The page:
I note that the member for Corio's neighbour, the honourable member for Corangamite, put in an enormous amount of work with the dairy industry to set up the restructuring package. We freely admit that it was the right thing for it not to be at the taxpayers' expense. It was a very soundly funded proposal, and it gives a lot of people in the dairy industry some hope for the future. It shows the difference between this side of the House and the other side of the House. Their suggestion was that the government should come in and set targets for the dairy industry, whereas we actually believe that the dairy industry people should set their own targets and make up their own minds about where their industry is going.

In recent years, governments have addressed the issue of farm poverty through a number of initiatives, including the drought relief payment, the Farm Household Support Scheme and, most recently, the Farm Family Restart Scheme. This bill proposes to introduce Farm Help, a program which renames the Farm Family Restart Scheme to better reflect its intention—which is, in the minister's words, `to provide support, addressing the individual needs of farming families, whether they choose to remain on the farm or exit agriculture'.

The government announced in the 2000-01 budget context that it would be providing $111.2 million over four years to continue the Farm Family Restart Scheme in order to ensure that farm families in difficulties continue to have access to appropriate family support payments and other assistance. Enhancements to the program were announced later, including a retraining grant of $3,500 available to those farmers and their spouses who receive a re-establishment grant, case management of Farm Help clients—including the mandatory requirement that an activity plan be developed for farmers assessed as non-viable—and an increase of $10,000 in the net asset threshold for re-establishment grant recipients.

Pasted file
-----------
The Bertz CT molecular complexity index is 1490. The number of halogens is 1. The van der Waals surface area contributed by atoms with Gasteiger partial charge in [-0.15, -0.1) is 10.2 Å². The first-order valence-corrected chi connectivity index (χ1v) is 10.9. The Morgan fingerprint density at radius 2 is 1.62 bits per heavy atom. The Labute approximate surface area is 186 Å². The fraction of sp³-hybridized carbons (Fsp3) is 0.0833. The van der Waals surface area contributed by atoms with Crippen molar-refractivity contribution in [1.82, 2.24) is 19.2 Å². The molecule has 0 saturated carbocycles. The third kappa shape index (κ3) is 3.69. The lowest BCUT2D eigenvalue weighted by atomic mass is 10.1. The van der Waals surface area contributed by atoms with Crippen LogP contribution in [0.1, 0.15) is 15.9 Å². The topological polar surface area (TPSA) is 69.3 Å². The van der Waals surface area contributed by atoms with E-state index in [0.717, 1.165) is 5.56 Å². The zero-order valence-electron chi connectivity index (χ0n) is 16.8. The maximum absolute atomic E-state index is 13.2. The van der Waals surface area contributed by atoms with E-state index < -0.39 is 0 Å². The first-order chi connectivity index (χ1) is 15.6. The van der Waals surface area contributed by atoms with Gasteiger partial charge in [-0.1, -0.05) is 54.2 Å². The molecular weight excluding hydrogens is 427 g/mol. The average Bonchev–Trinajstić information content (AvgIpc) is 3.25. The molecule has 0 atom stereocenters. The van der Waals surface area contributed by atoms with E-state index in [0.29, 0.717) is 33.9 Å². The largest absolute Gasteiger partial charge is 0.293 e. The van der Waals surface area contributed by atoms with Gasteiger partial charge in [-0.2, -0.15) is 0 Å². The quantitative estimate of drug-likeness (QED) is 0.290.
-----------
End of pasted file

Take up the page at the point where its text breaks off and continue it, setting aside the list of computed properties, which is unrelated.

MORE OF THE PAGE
Rural counselling services have played a very large part in helping those farmers make a decision on whether they can actually go on with their farming operation or whether it is best to leave the farm with dignity. In my own electorate of Barker, these rural counselling services work very well and have a very good success rate in helping people. Their funding has been increased this year, so I am not quite sure what the honourable member for Corio, the shadow minister, was talking about.

Firstly, the unique nature of the family farm, which so closely combines business, household and lifestyle issues, can make the standard approaches to delivering income support quite different from the normal social security set-up. Secondly, the application of the assets test to benefits under Australia's social security system impacts on the family farm quite disproportionately because of the fact that they are often asset rich but cash poor. So we have addressed that issue. I thank the member for Corio for congratulating the government for taking that up. Thirdly, the Howard government has responded to drought and other events—for example, the drought relief payment provided relatively generous income support to farmers in designated areas.

However, farmers in poverty outside those areas designated by the government to be in exceptional circumstances missed out. The Farm Family Restart Scheme was announced on 14 September 1997 as part of the government's integrated rural policy package entitled AgricultureAdvancing Australia. It was described there as the government's key program for delivering improved welfare support to the farm sector as well as providing adjustment assistance to farmers who wished to leave the land.

The key features of the Family Farm Restart Scheme include income support at the Newstart allowance level, and this payment is available for a maximum period of 12 months, and recipients do not have to satisfy an activity test. But, as a government, we recognised that there was a need for an activity test and I think that has gained wide support from all around the government and the opposition.